Tona Wilson & Matthew Hilger Join e4c in September

Crossing Paths, Tona Wilson © 2013, video still courtesy of the artist
Crossing Paths, Tona Wilson © 2013, video still courtesy of the artist

This September, e4c, 4Culture’s storefront media gallery, welcomes two videos by New York artist Tona Wilson and Seattle artist Matthew Hilger. 

 

[vimeo]http://vimeo.com/73225140[/vimeo]

Crossing Paths, by Tona Wilson, is a stop-motion animation in which paper texts “come alive” and move among e4c’s four screens, suggesting origins that might belong to those watching or passing by, or to their ancestors.  Many, but not all, of the letters, newspaper clippings and other texts are specific to Seattle; some are drawn from archives; others are pure invention.  Cut-out paper figures of imaginary people from the 1800’s interact with those from recent times. The original musical score is by Jeremy Mage.

Tona Wilson is a visual artists who works a variety of media including painting, drawing, artist-made books, animation and video. She has presented her work in solo and group exhibitions extensively in the United States and internationallyHer work as a courtroom interpreter has influenced her work. She has produced a handmade artist’s book, in which she examine issues of immigration and of incarceration, telling stories of immigrants and their experiences with the US criminal justice system. Her work is included in numerous prestigious collections. She currently resides in New York State.  She received funding for Crossing Paths from the Puffin Foundation.

Seven minutes and thirty seconds after leaving the house you're still convinced that you've forgotten something, Matthew Hilger © 2009, video still
Seven minutes and thirty seconds after leaving the house you’re still convinced that you’ve forgotten something,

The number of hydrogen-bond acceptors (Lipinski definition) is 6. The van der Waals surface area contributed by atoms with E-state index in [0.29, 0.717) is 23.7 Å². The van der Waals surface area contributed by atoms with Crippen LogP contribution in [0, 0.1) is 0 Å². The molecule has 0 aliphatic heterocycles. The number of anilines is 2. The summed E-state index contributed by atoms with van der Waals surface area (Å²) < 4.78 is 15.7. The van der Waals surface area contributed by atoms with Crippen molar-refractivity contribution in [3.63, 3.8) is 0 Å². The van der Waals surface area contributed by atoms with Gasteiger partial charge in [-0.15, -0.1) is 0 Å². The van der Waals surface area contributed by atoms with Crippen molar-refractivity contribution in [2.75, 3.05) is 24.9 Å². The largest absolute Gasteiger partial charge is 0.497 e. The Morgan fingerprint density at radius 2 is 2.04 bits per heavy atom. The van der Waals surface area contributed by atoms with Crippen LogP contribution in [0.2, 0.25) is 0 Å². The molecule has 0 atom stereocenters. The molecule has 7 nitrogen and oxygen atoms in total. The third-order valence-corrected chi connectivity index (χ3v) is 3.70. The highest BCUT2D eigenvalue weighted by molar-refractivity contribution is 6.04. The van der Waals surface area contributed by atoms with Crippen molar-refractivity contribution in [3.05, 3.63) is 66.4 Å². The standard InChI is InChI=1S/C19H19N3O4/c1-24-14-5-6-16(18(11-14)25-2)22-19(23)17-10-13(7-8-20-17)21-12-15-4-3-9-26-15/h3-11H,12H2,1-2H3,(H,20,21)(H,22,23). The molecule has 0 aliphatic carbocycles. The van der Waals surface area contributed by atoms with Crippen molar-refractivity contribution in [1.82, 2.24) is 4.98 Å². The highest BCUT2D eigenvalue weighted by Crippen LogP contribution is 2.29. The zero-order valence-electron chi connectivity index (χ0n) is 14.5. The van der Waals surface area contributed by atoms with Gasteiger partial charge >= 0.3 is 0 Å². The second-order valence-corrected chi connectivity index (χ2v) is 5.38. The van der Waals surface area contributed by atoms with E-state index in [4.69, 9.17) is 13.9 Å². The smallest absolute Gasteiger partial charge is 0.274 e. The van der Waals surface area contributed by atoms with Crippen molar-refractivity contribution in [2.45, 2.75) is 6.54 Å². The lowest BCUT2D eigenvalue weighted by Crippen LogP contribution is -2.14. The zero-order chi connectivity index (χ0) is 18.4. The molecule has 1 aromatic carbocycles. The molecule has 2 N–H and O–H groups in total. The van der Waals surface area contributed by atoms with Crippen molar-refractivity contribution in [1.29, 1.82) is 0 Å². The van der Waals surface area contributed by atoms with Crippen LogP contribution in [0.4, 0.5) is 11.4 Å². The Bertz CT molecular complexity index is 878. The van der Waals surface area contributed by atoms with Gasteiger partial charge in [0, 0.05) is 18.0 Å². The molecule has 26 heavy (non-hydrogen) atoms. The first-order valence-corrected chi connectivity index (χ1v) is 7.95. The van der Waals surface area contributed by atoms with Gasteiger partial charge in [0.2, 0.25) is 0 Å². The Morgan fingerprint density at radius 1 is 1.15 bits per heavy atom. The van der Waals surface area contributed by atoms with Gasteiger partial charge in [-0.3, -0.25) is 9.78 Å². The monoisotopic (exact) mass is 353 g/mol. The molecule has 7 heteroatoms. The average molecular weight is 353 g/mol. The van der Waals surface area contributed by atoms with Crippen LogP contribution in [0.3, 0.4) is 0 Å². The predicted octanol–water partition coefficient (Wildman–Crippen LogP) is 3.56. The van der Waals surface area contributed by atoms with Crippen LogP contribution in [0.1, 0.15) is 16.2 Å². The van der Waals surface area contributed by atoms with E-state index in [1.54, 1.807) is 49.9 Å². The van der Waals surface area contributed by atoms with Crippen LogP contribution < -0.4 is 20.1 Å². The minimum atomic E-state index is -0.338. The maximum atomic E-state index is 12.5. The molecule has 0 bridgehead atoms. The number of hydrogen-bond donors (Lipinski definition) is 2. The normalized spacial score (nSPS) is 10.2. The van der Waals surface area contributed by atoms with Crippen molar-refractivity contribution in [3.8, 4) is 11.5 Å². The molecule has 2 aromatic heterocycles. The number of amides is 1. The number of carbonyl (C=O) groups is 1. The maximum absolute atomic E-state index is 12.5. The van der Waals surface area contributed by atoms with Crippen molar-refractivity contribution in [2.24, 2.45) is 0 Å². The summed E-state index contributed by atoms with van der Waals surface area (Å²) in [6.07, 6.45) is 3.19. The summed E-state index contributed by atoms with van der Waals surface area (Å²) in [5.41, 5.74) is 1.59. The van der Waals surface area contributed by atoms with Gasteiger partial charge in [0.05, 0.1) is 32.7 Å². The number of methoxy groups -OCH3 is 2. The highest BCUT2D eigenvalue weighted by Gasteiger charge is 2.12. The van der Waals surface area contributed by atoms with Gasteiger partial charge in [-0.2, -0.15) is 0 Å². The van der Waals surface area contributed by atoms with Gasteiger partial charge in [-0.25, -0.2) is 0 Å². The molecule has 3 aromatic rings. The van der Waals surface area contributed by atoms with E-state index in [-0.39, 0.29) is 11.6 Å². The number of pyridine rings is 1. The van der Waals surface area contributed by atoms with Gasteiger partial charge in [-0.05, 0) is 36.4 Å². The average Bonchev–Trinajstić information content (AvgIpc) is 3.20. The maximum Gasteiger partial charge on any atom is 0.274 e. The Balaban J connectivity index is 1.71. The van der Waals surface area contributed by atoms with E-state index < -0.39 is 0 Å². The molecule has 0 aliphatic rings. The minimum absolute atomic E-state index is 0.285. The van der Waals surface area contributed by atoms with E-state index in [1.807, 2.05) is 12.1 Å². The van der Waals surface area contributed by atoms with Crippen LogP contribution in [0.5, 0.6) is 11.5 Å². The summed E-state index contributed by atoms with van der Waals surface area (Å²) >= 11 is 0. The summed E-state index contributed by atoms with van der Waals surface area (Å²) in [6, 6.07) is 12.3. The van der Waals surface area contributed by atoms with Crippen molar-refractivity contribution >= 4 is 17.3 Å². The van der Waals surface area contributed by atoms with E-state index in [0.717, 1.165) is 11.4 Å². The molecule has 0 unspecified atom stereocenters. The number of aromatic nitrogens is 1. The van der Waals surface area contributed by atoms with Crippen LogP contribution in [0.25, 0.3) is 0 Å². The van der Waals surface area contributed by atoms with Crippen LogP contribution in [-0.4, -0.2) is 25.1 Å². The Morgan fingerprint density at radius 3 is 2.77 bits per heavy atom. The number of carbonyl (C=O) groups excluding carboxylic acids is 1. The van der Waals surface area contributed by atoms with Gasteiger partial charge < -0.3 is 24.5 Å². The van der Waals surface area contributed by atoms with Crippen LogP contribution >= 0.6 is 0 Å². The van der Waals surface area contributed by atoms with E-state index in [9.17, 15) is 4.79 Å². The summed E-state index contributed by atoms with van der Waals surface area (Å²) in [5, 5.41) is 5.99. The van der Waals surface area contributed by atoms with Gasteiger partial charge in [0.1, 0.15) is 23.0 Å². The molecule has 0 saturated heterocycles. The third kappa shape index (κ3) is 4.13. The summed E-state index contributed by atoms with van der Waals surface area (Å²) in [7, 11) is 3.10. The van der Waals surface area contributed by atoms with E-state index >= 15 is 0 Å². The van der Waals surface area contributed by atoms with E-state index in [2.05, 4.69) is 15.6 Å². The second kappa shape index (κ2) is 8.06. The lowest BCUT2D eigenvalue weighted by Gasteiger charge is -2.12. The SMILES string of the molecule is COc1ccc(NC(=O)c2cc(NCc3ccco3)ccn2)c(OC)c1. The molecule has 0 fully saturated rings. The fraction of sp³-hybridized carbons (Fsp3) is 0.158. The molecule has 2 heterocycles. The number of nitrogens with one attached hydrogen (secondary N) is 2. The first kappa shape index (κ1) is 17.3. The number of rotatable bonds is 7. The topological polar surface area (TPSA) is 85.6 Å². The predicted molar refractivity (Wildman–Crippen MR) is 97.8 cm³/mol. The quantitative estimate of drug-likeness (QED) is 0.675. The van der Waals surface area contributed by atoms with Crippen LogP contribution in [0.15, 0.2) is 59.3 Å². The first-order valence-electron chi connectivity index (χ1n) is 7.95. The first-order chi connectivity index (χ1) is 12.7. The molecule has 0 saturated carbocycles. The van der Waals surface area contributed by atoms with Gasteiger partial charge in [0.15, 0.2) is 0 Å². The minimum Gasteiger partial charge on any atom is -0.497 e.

Matthew Hilger © 2009, video still

Seven minutes and thirty seconds after leaving the house you’re still convinced that you’ve forgotten something, is a video by Matthew Hilger about which he writes, “More traffic accidents involving pedestrians happen at crosswalks with signs than those without. In Copenhagen, the city built streets without signs or signals, making things possible but not certain to happen. By following the varied surface markings through an empty parking I’m interested in exploring what john Keats described as, ‘Negative Capability, that is, when a man is capable of being in uncertainties, mysteries, doubts, without any irritable reaching after fact and reason.’ Make decisions that keep going and going, turning and going again without hesitation.”

Matthew Hilger was born in 1986 in Chicago, Illionis and he currently lives and works in Seattle. He holds an MFA from the University of Washington and a BFA from the Kansas City Art Institute. Since 2009, Hilger has been a core member at The Bikery, which uses collaborative, hands-on education in bicycles and cycling with a mission to liberate movement and increase access to knowledge, and to share the revelation that all forms of knowledge can be earned without permission.

Come by e4c (located at 101 Prefontaine Place South in Seattle’s Pioneer Square neighborhood) to see these artists works and many more from 7 a.m. – 10 p.m. daily. Spend a minute or spend an hour. You’ll see new media work from across the country. Enjoy!